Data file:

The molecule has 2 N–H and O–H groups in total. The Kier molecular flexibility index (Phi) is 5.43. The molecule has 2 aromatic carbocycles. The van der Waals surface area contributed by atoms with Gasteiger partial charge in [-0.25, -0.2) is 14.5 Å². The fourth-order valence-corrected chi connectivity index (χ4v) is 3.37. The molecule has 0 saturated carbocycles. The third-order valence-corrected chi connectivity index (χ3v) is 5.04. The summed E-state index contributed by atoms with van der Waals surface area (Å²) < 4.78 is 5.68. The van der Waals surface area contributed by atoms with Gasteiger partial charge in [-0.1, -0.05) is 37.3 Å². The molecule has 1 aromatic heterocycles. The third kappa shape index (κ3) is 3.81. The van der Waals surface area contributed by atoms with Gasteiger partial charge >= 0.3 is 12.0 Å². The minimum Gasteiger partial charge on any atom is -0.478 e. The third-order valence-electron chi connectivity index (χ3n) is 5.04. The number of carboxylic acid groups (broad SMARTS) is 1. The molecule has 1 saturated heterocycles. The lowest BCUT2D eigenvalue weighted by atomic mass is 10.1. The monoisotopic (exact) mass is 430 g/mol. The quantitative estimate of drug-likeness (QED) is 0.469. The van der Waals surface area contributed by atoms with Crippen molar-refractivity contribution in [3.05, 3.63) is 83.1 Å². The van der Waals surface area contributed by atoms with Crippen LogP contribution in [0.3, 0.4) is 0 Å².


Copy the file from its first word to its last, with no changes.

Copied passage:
The molecule has 2 N–H and O–H groups in total. The Kier molecular flexibility index (Phi) is 5.43. The molecule has 2 aromatic carbocycles. The van der Waals surface area contributed by atoms with Gasteiger partial charge in [-0.25, -0.2) is 14.5 Å². The fourth-order valence-corrected chi connectivity index (χ4v) is 3.37. The molecule has 0 saturated carbocycles. The third-order valence-corrected chi connectivity index (χ3v) is 5.04. The summed E-state index contributed by atoms with van der Waals surface area (Å²) < 4.78 is 5.68. The van der Waals surface area contributed by atoms with Gasteiger partial charge in [-0.1, -0.05) is 37.3 Å². The molecule has 1 aromatic heterocycles. The third kappa shape index (κ3) is 3.81. The van der Waals surface area contributed by atoms with Gasteiger partial charge >= 0.3 is 12.0 Å². The minimum Gasteiger partial charge on any atom is -0.478 e. The third-order valence-electron chi connectivity index (χ3n) is 5.04. The number of carboxylic acid groups (broad SMARTS) is 1. The molecule has 1 saturated heterocycles. The lowest BCUT2D eigenvalue weighted by atomic mass is 10.1. The monoisotopic (exact) mass is 430 g/mol. The quantitative estimate of drug-likeness (QED) is 0.469. The van der Waals surface area contributed by atoms with Crippen molar-refractivity contribution in [3.05, 3.63) is 83.1 Å². The van der Waals surface area contributed by atoms with Crippen LogP contribution in [0.3, 0.4) is 0 Å².